The wicked shall be turned into hell, and all the nations that forget God. For the needy shall not always be forgotten; the expectation of the poor shall not perish forever. Arise, O LORD, do not let man prevail; let the nations be judged in Your sight. Put them in fear, O LORD, that the nations may know themselves to be but men. Selah -Psalm 9:17-20
There is a story that on August 14, 1791 slaves in Haiti, in a voodoo (or voudou) like service, promised the devil if he would deliver them from slavery, the ex-slaves would serve Satan. Some historians deny this ever happened. Other historians say it really took place. Also, in 2003 Haitian President Jean-Bertrand Aristide made voodoo an official religion. Some say this is all or part of why Haiti is impoverished while other nations have prospered. Haitians have gone from slavery to dictatorships and grinding poverty. Now, a devastating earthquake has killed tens of thousands. The suffering is unimaginable.
Hence, the question, is God judging Haiti through this earthquake? May I offer a few thoughts.
1. God does judge.
If you believe the Bible and take it seriously, you have to agree that God actively rules and judges in our world today. One of the most love filled books of the Bible also acknowledges there is a sin unto death (1 John 5:16). Revelation, the last book of the Bible, tells us of some of the final judgments of God on this wicked, rebellious world.
2. God judges nations both directly and indirectly.
At times God directly judges and punishes sin. He not only does this in the life to come, but right here and now. The same God who judged Sodom, Gomorrah, Judah, Israel, Babylon is present and in charge today.
Indirectly, God allows the consequences that come from sinful behavior. Like fire, play with sin and you’re going to get burned.
3. When God judges a people, innocents also suffer.
I’ve heard some say about disaster, “This can’t be a judgment of God, because an innocent child was hurt.” But that is incorrect. The innocent often suffer when the guilty are punished. Do you think there were no children in Judah when God brought his judgment upon them?
For example, a man robs a bank and goes to jail. His little girl is now without a father and she suffers greatly. She suffers emotionally and lives in poverty. It is not her fault, it’s her dad’s fault; but she suffers.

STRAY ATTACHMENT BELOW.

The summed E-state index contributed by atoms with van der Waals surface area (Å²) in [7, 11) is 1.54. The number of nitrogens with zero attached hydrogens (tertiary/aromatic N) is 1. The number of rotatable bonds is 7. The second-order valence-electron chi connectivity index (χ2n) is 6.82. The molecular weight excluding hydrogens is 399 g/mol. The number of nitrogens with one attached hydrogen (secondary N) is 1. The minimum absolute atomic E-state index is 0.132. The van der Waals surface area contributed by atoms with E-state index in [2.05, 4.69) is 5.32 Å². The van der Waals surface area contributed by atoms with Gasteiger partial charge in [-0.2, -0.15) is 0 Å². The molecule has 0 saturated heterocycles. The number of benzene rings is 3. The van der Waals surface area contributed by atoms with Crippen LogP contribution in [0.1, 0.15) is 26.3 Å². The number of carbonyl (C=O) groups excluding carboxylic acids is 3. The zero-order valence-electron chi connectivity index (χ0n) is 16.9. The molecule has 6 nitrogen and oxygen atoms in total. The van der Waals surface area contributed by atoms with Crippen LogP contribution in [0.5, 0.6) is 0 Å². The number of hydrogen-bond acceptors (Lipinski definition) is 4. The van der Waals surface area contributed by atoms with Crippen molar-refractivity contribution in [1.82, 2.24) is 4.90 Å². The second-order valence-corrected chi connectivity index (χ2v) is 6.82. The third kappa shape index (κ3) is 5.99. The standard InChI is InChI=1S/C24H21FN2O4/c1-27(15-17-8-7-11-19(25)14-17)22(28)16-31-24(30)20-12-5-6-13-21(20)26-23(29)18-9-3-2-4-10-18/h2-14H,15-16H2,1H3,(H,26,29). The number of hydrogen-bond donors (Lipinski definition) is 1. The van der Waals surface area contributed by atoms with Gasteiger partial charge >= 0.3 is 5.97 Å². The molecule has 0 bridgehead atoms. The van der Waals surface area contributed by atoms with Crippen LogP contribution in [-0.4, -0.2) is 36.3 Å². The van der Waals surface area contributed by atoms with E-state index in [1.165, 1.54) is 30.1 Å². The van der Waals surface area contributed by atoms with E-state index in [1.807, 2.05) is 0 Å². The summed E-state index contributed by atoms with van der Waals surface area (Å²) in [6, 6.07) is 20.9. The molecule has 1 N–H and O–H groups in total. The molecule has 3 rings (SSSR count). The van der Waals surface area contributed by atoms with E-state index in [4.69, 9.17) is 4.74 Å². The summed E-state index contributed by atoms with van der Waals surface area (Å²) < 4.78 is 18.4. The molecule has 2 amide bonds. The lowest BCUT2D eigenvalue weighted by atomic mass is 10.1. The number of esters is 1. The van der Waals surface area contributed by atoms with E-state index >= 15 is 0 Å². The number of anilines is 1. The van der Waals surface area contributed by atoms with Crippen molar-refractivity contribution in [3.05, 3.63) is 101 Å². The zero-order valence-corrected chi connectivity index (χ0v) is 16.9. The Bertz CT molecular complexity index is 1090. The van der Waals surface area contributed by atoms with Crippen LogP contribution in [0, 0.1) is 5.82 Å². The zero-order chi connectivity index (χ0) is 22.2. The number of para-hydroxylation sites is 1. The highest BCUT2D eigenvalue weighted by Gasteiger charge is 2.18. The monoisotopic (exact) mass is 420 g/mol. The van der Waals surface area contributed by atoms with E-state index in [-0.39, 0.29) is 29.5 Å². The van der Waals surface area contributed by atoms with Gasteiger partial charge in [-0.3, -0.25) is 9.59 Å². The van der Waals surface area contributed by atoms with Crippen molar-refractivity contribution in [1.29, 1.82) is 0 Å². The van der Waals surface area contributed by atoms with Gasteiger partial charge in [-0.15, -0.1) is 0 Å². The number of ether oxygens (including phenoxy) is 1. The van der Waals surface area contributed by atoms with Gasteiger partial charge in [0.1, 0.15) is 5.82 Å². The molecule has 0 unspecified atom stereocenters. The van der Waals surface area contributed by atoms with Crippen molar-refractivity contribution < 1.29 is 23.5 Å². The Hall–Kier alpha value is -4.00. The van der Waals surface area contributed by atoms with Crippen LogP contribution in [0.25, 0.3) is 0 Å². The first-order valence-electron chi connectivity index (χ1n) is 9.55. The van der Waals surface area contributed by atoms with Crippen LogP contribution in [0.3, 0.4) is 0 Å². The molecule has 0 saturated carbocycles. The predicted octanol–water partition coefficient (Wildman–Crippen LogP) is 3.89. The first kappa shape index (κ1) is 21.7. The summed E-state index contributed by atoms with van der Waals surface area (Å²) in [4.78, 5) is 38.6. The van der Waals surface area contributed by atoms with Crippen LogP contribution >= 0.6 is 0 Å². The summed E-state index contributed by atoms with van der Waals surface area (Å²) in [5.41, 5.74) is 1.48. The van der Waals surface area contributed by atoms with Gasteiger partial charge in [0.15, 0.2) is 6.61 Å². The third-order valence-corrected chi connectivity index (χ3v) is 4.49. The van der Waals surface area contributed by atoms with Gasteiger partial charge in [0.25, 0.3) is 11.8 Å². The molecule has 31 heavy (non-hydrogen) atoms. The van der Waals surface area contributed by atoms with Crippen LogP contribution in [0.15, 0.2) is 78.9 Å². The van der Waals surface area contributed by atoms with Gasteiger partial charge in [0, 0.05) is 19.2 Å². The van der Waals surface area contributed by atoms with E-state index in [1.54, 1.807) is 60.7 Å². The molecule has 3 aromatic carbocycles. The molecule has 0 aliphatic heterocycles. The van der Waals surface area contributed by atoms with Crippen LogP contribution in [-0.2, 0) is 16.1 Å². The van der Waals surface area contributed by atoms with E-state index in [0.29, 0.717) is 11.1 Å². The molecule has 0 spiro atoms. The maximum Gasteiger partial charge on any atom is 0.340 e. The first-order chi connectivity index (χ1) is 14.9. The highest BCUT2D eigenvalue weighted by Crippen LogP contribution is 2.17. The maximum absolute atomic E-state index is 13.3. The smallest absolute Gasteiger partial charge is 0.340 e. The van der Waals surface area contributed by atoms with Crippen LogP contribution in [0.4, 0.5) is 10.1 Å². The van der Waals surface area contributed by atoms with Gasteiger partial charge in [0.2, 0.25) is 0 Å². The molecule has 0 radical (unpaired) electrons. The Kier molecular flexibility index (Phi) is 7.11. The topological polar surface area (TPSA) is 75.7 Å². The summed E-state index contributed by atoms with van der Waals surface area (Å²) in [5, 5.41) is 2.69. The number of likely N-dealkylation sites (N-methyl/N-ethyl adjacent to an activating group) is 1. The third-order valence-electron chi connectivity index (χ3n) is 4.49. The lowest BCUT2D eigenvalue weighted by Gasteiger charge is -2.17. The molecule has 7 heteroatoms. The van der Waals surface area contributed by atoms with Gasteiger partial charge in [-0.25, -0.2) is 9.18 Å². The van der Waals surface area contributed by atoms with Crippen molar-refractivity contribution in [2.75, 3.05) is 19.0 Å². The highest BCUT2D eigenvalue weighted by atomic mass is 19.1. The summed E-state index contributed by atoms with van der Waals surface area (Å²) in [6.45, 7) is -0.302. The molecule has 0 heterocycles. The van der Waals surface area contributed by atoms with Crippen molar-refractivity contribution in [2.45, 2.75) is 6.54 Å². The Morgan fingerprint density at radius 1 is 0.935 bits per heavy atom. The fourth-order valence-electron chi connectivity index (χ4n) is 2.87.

4. God does not always judge equally, and at the same time period. At least not from what we can see, from our vantage point.
His judgments are sure and perfect, but we cannot always see that. So God judges one nation, and another nation gets away with it. Or, so it seems.
One may say, this can’t be the judgment of God, because He did not send an earthquake to Nazi Germany. Well, God does not work according to your schedule or your opinions.
God judged Ananias and Sapphira for lying (Acts 5:1-11); but He does not always kill someone who lies. Else we’d have a lot more dead people on our hands. God works in His own time and His own way; without consulting you or me.
5. God sometimes leads a prophet to pronounce the judgment of God upon a person, a people, a nation.
A prophet told the Assyrians, “Yet forty days, and Nineveh shall be overthrown” (Jonah 3:4). Elijah, Elisha, Jeremiah, John Baptist thundered the judgments of God. God used prophets; He still uses them today.
A prophet tells us things we don’t want to hear. He is not usually elected most popular. He is often hated and despised.
On the other hand, frankly there is a thin line between a true prophet and just being obnoxious. Scripture warns against false prophets. We are to evaluate them by God’s sure Word, by their fruits, by what other respected, discerning, Christian leaders say, and by the guidance of the Holy Sprit. Then it is left to us to discern whether that person is a true or false prophet.
It is wrong to follow a false prophet; it is also wrong to reject and mock a true prophet.
-David R. Brumbelow, Gulf Coast Pastor, January 19, AD 2010. Part 1 of 2